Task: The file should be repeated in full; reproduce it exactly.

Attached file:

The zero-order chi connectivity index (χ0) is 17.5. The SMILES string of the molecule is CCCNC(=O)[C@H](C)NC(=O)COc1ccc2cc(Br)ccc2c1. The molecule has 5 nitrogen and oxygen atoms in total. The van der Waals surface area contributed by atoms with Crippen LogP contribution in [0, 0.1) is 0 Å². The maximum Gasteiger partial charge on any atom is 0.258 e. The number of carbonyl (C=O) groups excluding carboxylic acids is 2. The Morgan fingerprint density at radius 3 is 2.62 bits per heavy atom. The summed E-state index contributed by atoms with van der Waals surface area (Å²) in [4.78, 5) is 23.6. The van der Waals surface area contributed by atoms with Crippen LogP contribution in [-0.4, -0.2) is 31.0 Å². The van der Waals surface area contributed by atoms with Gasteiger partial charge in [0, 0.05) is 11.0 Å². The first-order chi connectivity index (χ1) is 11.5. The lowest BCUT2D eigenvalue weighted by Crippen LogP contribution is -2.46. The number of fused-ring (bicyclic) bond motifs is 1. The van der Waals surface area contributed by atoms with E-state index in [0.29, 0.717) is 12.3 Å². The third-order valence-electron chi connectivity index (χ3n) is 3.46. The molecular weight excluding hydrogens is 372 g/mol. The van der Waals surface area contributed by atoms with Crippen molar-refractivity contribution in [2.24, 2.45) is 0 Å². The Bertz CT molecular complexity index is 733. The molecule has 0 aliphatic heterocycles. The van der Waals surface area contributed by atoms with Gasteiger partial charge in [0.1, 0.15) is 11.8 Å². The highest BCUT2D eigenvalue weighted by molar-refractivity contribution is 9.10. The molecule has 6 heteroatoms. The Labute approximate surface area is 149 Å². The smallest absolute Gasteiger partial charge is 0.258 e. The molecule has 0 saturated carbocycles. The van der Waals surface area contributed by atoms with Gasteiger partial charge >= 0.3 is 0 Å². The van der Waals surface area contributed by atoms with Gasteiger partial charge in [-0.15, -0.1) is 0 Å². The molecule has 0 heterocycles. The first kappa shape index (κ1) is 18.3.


The zero-order chi connectivity index (χ0) is 17.5. The SMILES string of the molecule is CCCNC(=O)[C@H](C)NC(=O)COc1ccc2cc(Br)ccc2c1. The molecule has 5 nitrogen and oxygen atoms in total. The van der Waals surface area contributed by atoms with Crippen LogP contribution in [0, 0.1) is 0 Å². The maximum Gasteiger partial charge on any atom is 0.258 e. The number of carbonyl (C=O) groups excluding carboxylic acids is 2. The Morgan fingerprint density at radius 3 is 2.62 bits per heavy atom. The summed E-state index contributed by atoms with van der Waals surface area (Å²) in [4.78, 5) is 23.6. The van der Waals surface area contributed by atoms with Crippen LogP contribution in [-0.4, -0.2) is 31.0 Å². The van der Waals surface area contributed by atoms with Gasteiger partial charge in [0, 0.05) is 11.0 Å². The first-order chi connectivity index (χ1) is 11.5. The lowest BCUT2D eigenvalue weighted by Crippen LogP contribution is -2.46. The number of fused-ring (bicyclic) bond motifs is 1. The van der Waals surface area contributed by atoms with E-state index in [0.29, 0.717) is 12.3 Å². The third-order valence-electron chi connectivity index (χ3n) is 3.46. The molecular weight excluding hydrogens is 372 g/mol. The van der Waals surface area contributed by atoms with Crippen molar-refractivity contribution in [2.24, 2.45) is 0 Å². The Bertz CT molecular complexity index is 733. The molecule has 0 aliphatic heterocycles. The van der Waals surface area contributed by atoms with Gasteiger partial charge in [0.1, 0.15) is 11.8 Å². The highest BCUT2D eigenvalue weighted by molar-refractivity contribution is 9.10. The molecule has 6 heteroatoms. The Labute approximate surface area is 149 Å². The smallest absolute Gasteiger partial charge is 0.258 e. The molecule has 0 saturated carbocycles. The van der Waals surface area contributed by atoms with Gasteiger partial charge >= 0.3 is 0 Å². The van der Waals surface area contributed by atoms with Gasteiger partial charge in [-0.15, -0.1) is 0 Å². The molecule has 0 heterocycles. The first kappa shape index (κ1) is 18.3.